Hey there, Portland tech types! It’s another Thursday, and that means it’s time for another episode of memePDX.

Now, I’m sure there was probably some other tech news that happened this week. But, let’s be honest. We were a little wrapped up in the whole Apple announcement thing. Obsessed some might call it. So rather than pretend we were paying attention to other stuff—except my cool Portland Sucks tshirt and tagalus hitting 10,000 definitions—we decided to just focus on the one thing that had so captured our imagination. So without further ado, let’s get to the all Apple iPad episode. Read More

Portland’s Small Society plays big role in Zipcar iPhone app

Local iPhone development agency Small Society—with whom I apparently have a bit of a fanboi obsession—made it to the big stage at the Apple Worldwide Developer’s Conference (WWDC) when Zipcar was asked to demo their upcoming iPhone app.

Urban Airship wasn’t the only exciting Portland-based iPhone news, today. Local iPhone development agency Small Societywith whom I apparently have a bit of a fanboi obsession—made it to the big stage at the Apple Worldwide Developer’s Conference (WWDC) when Zipcar was asked to demo their upcoming iPhone app.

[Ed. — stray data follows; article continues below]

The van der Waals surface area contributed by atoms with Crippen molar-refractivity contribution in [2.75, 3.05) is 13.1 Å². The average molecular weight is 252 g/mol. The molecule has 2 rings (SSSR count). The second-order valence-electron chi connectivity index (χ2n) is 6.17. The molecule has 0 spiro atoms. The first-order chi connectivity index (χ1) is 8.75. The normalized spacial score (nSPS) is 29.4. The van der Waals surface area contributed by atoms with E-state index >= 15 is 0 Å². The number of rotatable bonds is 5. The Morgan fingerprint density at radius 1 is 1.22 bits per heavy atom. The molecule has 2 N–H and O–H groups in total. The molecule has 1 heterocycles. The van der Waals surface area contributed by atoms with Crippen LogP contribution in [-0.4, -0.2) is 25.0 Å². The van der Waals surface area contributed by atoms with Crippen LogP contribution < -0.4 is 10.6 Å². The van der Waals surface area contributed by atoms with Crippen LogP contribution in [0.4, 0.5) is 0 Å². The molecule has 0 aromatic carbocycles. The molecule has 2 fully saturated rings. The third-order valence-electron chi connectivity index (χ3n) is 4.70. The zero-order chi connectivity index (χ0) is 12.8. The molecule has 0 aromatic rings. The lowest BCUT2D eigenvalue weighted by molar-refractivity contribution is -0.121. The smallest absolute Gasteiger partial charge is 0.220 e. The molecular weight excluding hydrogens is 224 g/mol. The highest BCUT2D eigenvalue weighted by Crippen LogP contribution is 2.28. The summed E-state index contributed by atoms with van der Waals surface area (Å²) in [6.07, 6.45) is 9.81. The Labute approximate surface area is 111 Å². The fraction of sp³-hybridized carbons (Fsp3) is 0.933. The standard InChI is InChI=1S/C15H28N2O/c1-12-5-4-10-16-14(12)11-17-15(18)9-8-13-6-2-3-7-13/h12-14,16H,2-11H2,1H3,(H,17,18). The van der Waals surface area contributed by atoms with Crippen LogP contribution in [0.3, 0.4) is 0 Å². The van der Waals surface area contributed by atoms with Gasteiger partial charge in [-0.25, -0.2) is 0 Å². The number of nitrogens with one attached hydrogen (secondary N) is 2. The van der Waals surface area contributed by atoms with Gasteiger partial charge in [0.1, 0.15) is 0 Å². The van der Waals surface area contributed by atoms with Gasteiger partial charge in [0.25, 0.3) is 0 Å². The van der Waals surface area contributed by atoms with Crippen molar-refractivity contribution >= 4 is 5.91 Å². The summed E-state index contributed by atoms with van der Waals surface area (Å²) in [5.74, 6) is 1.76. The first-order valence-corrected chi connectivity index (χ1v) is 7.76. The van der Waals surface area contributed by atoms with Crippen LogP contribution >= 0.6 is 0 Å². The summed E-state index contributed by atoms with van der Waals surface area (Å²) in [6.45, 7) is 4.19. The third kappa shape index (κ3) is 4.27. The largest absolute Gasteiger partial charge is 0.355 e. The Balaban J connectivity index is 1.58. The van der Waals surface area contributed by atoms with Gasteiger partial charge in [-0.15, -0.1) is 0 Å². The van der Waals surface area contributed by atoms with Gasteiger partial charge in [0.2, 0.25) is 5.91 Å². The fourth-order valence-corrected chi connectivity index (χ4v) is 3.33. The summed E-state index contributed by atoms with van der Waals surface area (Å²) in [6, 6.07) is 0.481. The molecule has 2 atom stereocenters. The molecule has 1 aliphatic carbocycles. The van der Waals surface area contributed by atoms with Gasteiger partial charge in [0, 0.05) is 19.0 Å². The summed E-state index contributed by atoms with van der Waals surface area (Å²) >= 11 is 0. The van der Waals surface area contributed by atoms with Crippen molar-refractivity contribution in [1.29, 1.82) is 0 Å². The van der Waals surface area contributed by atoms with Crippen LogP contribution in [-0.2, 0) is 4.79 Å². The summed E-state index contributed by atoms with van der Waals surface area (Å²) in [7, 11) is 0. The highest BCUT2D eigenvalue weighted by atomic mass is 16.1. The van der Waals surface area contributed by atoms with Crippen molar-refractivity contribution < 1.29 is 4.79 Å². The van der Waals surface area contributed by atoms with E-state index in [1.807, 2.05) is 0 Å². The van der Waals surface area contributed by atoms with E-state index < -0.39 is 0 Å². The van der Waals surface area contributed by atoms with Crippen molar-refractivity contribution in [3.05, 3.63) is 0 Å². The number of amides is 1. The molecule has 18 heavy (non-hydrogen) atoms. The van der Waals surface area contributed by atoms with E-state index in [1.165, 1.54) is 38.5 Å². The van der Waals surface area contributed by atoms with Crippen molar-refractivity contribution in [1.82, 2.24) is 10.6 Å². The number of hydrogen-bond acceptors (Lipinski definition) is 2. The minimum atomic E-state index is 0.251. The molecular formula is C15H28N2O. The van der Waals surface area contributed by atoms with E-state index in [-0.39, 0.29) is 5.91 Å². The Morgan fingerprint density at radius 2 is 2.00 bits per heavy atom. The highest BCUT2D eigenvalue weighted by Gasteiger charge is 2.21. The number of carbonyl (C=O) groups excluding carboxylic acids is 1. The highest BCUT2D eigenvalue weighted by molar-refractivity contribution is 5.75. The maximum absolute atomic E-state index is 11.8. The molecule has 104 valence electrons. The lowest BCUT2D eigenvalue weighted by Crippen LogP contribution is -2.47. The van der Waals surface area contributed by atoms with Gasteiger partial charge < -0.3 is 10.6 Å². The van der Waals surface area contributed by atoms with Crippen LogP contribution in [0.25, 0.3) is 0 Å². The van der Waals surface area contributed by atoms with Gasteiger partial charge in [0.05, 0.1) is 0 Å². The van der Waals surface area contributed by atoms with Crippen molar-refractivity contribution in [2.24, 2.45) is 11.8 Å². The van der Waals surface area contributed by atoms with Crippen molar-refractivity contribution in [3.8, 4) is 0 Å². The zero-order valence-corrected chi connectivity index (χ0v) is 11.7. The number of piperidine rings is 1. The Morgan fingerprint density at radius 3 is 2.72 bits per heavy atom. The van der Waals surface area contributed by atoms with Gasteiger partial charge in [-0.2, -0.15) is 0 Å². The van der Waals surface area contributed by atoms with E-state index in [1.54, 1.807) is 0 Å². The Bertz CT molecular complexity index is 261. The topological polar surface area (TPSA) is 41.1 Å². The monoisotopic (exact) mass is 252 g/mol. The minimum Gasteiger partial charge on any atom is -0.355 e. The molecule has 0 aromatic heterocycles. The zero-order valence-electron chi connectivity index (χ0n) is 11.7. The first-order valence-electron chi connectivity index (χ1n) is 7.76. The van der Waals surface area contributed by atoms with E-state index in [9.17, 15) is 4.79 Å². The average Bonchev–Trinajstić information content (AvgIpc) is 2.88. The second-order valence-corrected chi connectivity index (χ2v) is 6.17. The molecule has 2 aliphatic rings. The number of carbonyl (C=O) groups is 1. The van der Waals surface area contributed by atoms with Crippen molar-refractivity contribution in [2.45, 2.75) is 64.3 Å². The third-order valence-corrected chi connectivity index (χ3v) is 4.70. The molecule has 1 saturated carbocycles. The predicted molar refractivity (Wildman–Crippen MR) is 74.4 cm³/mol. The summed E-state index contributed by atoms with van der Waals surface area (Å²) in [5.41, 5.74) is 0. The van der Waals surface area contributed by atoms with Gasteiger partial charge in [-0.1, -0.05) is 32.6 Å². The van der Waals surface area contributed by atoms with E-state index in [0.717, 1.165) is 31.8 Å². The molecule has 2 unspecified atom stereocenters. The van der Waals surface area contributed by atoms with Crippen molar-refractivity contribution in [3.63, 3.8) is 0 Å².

“Small Society is working closely with Zipcar to bring Zipcar for iPhone to market,” said Raven Zachary at Small Society. “We love our friends at Zipcar.”

And apparently, so does everyone else. Take a look at some of the highlights from today’s coverage of the WWDC mentioning Zipcar. Read More

Urban Airship: Providing air cover for independent iPhone developers

Portland-based Urban Airship is taking flight at Apple’s Worldwide Developer Conference in hopes of providing similar support to independent Apple iPhone developers. And just like their Web app predecessors, the impact could be huge.

[HTML2]While everyone points to the prevalence of open source as the primary reason for the renaissance of the Web affectionately titled “Web 2.0,” there are two particular components of Web development that have played a critical, albeit under appreciated, role. Those unsung heros? Frameworks, a means of simplifying common development tasks that allows developers to focus on the apps they want to build rather than the stuff they have to build, and Web services, a means of extending functionality and infrastructure by using services in the cloud.

Those two things have empowered small independent development teams which, in turn, has created the Web we know today.

Now, Portland-based Urban Airship is taking flight at Apple’s Worldwide Developer Conference in hopes of providing similar support to independent Apple iPhone developers. And just like their Web app predecessors, the impact could be huge. Read More

Verso-tile: The Unofficial Apple Weblog (TUAW) gains a Portland-based Mac fanatic